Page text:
March 2017 Issue
March 02, 2017

Sneakers and sincerity raise big bucks to fight cancer

Author: By Liza Frenette
Source: NYSUT United
From left: Taking part in the Real Men wear Pink initiative are, from left, Jeff Bastable, Laurence Segal, Sheriff Gene Conway, Brian Bartlett, Rick Roberts, Dan Hartnett and Chris Colabello.
Caption: From left: Taking part in the Real Men wear Pink initiative are, from left, Jeff Bastable, Laurence Segal, Sheriff Gene Conway, Brian Bartlett, Rick Roberts, Dan Hartnett and Chris Colabello.

The 2016 Making Strides Against Breast Cancer walks to support the American Cancer Society's cancer research and patient support programs once again received a big boost from NYSUT members.

More than a fistful of dollars was raised by NYSUT's Real Men Wear Pink. The group collected nearly $12,000 in donations toward the grand total of $884,509 raised by NYSUT members who painted their towns pink last fall.

NYSUT is a flagship sponsor of the New York State walks, and union members have raised $13.3 million with sneakers and sincerity since NYSUT began sponsoring the walks statewide in 2002.

"All of the real men in Syracuse wore pink neckties provided by ACS throughout October. It's still one of my favorite ties," said Chris Colabello, NYSUT regional staff director in Syracuse. The ties helped raise awareness and attract donations.

Twenty walks were hosted in New York State. Colabello walked in Syracuse with NYSUT members from dozens of unions representing teachers and School-Related Professionals. These Central New York locals also raised nearly $30,000 at the NYSUT Syracuse/Utica fall leadership conference.

NYSUT Vice President Catalina Fortino, who oversees the union's Making Strides campaign, walked in Albany alongside Maria Pecheco, Mohonasen Teachers Association president, and Sonia Basko, NYSUT staff member who helped promote the ACS/ NYSUT campaign with plans to expand the partnership. They donned pink boas and headbands.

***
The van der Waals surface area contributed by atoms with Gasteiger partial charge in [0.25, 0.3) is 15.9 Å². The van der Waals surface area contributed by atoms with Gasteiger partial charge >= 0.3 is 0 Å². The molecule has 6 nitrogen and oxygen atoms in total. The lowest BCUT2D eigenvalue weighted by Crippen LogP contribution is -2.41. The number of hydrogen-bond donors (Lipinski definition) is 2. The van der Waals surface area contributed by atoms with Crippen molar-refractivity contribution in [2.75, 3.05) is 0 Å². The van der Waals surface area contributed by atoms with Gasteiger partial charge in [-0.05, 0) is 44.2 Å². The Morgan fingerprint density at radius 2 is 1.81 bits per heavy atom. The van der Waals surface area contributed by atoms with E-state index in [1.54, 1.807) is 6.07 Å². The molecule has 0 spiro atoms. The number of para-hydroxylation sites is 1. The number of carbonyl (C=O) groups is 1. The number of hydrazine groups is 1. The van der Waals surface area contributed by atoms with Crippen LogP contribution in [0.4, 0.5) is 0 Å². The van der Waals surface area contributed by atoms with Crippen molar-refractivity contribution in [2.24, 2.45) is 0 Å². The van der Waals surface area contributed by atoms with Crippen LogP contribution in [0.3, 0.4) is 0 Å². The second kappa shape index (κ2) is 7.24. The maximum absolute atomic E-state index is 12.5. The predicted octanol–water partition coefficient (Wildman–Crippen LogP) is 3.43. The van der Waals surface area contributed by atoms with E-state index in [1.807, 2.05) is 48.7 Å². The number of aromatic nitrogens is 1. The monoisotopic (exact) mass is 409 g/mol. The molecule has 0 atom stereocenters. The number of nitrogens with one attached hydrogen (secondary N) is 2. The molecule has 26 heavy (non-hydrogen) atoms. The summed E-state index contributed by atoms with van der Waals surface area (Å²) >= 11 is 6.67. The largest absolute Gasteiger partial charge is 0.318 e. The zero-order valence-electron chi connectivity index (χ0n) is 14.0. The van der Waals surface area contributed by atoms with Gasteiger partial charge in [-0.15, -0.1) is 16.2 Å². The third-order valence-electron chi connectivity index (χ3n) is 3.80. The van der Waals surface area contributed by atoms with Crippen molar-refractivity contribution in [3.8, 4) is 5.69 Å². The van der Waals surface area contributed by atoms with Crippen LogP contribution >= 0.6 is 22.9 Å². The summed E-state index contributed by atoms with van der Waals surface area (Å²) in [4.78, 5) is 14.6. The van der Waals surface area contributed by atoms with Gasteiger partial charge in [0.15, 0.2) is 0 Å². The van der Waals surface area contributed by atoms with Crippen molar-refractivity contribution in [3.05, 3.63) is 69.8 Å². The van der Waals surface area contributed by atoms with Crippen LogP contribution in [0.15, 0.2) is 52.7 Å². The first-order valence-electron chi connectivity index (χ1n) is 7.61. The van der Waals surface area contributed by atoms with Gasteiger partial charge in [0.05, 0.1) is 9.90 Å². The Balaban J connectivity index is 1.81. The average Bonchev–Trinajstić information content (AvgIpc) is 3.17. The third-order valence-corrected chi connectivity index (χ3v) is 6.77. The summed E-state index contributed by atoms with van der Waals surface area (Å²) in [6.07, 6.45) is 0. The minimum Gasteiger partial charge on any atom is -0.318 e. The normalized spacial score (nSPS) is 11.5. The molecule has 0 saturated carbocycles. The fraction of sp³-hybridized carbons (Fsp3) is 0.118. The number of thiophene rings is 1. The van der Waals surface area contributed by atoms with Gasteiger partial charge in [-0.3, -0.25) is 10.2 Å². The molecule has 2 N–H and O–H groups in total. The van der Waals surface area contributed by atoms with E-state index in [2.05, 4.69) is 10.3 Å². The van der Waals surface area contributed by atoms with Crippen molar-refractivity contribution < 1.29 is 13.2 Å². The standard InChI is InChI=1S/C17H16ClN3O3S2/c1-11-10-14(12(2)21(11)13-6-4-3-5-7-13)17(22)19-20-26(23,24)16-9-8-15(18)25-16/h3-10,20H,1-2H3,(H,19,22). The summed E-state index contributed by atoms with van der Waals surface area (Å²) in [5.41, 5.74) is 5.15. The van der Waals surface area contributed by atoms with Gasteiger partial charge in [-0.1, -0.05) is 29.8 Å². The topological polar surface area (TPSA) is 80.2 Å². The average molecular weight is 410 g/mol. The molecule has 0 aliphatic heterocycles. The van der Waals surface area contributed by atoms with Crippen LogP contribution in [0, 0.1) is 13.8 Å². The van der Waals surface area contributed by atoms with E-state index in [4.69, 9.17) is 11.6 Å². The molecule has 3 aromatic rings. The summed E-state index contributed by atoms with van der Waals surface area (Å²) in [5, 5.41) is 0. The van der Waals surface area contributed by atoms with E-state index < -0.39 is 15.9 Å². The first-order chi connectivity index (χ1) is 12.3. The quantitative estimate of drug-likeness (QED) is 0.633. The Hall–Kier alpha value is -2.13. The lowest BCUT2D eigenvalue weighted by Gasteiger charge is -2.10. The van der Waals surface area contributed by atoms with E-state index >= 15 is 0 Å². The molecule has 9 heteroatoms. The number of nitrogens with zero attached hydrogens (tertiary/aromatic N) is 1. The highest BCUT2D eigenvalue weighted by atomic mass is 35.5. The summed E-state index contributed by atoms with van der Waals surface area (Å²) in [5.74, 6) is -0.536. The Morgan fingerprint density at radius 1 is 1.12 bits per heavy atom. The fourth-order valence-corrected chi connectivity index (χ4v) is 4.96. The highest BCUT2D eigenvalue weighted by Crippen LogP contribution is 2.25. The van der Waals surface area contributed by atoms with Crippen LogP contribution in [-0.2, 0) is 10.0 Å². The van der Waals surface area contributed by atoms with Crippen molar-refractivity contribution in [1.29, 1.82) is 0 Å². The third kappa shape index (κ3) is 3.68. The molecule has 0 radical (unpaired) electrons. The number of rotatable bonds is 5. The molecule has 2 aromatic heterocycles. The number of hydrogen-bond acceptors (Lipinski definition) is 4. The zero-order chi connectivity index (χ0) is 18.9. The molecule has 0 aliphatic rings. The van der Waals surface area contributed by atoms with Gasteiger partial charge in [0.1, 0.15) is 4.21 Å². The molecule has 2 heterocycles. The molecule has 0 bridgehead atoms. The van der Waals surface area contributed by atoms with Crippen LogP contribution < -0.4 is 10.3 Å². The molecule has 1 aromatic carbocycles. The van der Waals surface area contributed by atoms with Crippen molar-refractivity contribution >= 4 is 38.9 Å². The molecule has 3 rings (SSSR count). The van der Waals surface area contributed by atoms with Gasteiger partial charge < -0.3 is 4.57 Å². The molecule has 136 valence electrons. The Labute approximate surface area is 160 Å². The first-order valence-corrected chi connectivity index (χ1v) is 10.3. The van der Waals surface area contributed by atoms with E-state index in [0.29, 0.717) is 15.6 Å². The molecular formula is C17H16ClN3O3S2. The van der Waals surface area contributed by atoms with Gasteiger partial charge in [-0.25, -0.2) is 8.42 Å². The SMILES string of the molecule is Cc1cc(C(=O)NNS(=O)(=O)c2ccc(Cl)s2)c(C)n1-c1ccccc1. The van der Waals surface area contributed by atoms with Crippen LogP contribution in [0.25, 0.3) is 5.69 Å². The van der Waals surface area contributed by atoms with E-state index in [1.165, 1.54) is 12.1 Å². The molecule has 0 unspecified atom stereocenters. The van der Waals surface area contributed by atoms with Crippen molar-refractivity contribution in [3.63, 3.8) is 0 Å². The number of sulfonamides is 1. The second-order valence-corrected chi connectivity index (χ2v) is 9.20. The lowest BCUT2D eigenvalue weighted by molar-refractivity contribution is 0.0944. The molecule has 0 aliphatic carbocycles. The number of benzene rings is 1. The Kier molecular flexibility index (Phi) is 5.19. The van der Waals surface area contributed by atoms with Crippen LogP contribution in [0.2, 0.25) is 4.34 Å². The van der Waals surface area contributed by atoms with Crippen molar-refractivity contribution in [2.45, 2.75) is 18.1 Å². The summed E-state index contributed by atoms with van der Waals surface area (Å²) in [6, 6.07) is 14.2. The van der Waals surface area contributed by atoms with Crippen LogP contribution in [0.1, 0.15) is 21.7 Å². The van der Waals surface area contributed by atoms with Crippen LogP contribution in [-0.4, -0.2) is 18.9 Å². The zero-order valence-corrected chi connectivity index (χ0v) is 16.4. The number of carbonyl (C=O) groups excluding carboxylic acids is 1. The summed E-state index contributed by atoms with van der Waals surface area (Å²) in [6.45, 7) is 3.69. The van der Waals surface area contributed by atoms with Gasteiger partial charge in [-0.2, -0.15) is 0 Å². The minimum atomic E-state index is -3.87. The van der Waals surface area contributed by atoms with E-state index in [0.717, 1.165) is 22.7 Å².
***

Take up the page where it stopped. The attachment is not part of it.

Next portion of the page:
"We were like three sisters from a different mother," said Fortino. Within a week, Basko was in the hospital for cancer treatment "and I never saw her again," she said sadly. Basko died in December.

ACS helps individuals with cancer with information and by raising money for lodging, rides, mastectomy products, wigs, treatment options and support systems. The organization also funds the work of scientists at different institutions, including SUNY, and its own staff of scientists.

Fortino, a former teacher and director of the Teacher Center in New York City, said her 2016 walk was "really, really personal." She walked in honor of Sandy Feldman, former president of the United Federation of Teachers and the American Federation of Teachers who died from breast cancer in 2004; and two friends, both teachers and UFT members, who died from cancer: Bea Carson and Rita Korashan. Fortino walked for years in Central Park in Manhattan, and then in Albany.

"I like the excitement of gathering early in the morning. We're kind of strangers, but by the end of the walk — the energy! We're all one," Fortino said.

For many walkers, the journey is always personal — to support a friend or family member trying to cope with the real fears and prolonged treatments cancer can bring.

"I love looking across the sea of pink that is our walk day! There is so much energy and enthusiasm from the massive crowds that turn out to walk together. Our Making Strides shirts are the most common pink attire, but I personally love to see the unique shirts that families and groups come up with to celebrate survivors and remember loved ones lost," said Lillian Jones, ACS executive director for greater New York and staff liaison with NYSUT.

"At most of our walk sites, our NYSUT teams are by far the largest teams! We were also thrilled to welcome the many NYSUT men who joined our new Real Men Wear Pink initiative across the state," Jones said.

Where we walked

Teams of NYSUT members were represented in every Making Strides walk held last year across the state:
Manhattan — 25 teams
Brooklyn — 79 teams
Queens — 101 teams
Bronx — 62 teams
Staten Island — 53 teams
Long Island, Nassau — 89 teams
Long Island, Suffolk — 48 teams
Jones Beach, UFT — 15 teams
Westchester — 54 teams
Hudson Valley — 53 teams
Albany — 121 teams
Binghamton — 3 teams
Utica — 11 teams
Syracuse — 25 teams
Rochester — 49 teams
Buffalo — 45 teams
Queensbury — 1 team
Jamestown — 15 teams

For more information about the American Cancer Society, visit